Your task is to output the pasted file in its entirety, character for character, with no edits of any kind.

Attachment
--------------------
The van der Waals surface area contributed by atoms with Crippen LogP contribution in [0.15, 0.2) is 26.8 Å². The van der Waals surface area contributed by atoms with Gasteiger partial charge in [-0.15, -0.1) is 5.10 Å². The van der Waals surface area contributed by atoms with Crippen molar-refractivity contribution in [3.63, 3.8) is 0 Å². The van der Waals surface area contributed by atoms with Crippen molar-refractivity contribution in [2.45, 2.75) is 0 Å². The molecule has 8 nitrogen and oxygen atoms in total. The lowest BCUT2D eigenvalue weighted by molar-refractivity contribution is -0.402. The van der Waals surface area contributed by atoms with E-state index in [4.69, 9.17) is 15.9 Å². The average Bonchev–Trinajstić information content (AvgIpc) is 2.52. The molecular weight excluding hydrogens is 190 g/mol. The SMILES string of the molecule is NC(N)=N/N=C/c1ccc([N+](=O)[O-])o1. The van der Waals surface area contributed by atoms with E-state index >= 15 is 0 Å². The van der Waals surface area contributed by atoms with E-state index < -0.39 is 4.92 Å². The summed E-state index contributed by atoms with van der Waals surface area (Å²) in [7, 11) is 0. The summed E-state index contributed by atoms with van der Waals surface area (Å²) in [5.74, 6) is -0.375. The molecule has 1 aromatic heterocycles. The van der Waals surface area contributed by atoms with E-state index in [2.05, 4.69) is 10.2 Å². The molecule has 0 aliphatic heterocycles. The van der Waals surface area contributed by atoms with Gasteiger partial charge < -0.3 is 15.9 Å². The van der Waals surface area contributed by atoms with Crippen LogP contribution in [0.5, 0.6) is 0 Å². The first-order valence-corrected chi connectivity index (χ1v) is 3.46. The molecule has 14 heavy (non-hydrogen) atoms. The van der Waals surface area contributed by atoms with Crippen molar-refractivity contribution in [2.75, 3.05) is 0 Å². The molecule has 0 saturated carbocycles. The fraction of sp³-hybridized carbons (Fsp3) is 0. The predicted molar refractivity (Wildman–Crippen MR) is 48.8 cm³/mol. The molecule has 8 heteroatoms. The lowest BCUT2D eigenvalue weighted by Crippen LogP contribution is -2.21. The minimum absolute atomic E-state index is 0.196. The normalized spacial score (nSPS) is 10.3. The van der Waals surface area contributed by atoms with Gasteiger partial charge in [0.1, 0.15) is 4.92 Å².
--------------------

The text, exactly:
The van der Waals surface area contributed by atoms with Crippen LogP contribution in [0.15, 0.2) is 26.8 Å². The van der Waals surface area contributed by atoms with Gasteiger partial charge in [-0.15, -0.1) is 5.10 Å². The van der Waals surface area contributed by atoms with Crippen molar-refractivity contribution in [3.63, 3.8) is 0 Å². The van der Waals surface area contributed by atoms with Crippen molar-refractivity contribution in [2.45, 2.75) is 0 Å². The molecule has 8 nitrogen and oxygen atoms in total. The lowest BCUT2D eigenvalue weighted by molar-refractivity contribution is -0.402. The van der Waals surface area contributed by atoms with E-state index in [4.69, 9.17) is 15.9 Å². The average Bonchev–Trinajstić information content (AvgIpc) is 2.52. The molecular weight excluding hydrogens is 190 g/mol. The SMILES string of the molecule is NC(N)=N/N=C/c1ccc([N+](=O)[O-])o1. The van der Waals surface area contributed by atoms with E-state index >= 15 is 0 Å². The van der Waals surface area contributed by atoms with E-state index < -0.39 is 4.92 Å². The summed E-state index contributed by atoms with van der Waals surface area (Å²) in [7, 11) is 0. The summed E-state index contributed by atoms with van der Waals surface area (Å²) in [5.74, 6) is -0.375. The molecule has 1 aromatic heterocycles. The van der Waals surface area contributed by atoms with E-state index in [2.05, 4.69) is 10.2 Å². The molecule has 0 aliphatic heterocycles. The van der Waals surface area contributed by atoms with Gasteiger partial charge < -0.3 is 15.9 Å². The van der Waals surface area contributed by atoms with Crippen LogP contribution in [0.5, 0.6) is 0 Å². The first-order valence-corrected chi connectivity index (χ1v) is 3.46. The molecule has 14 heavy (non-hydrogen) atoms. The van der Waals surface area contributed by atoms with Crippen molar-refractivity contribution in [2.75, 3.05) is 0 Å². The molecule has 0 saturated carbocycles. The fraction of sp³-hybridized carbons (Fsp3) is 0. The predicted molar refractivity (Wildman–Crippen MR) is 48.8 cm³/mol. The molecule has 8 heteroatoms. The lowest BCUT2D eigenvalue weighted by Crippen LogP contribution is -2.21. The minimum absolute atomic E-state index is 0.196. The normalized spacial score (nSPS) is 10.3. The van der Waals surface area contributed by atoms with Gasteiger partial charge in [0.1, 0.15) is 4.92 Å².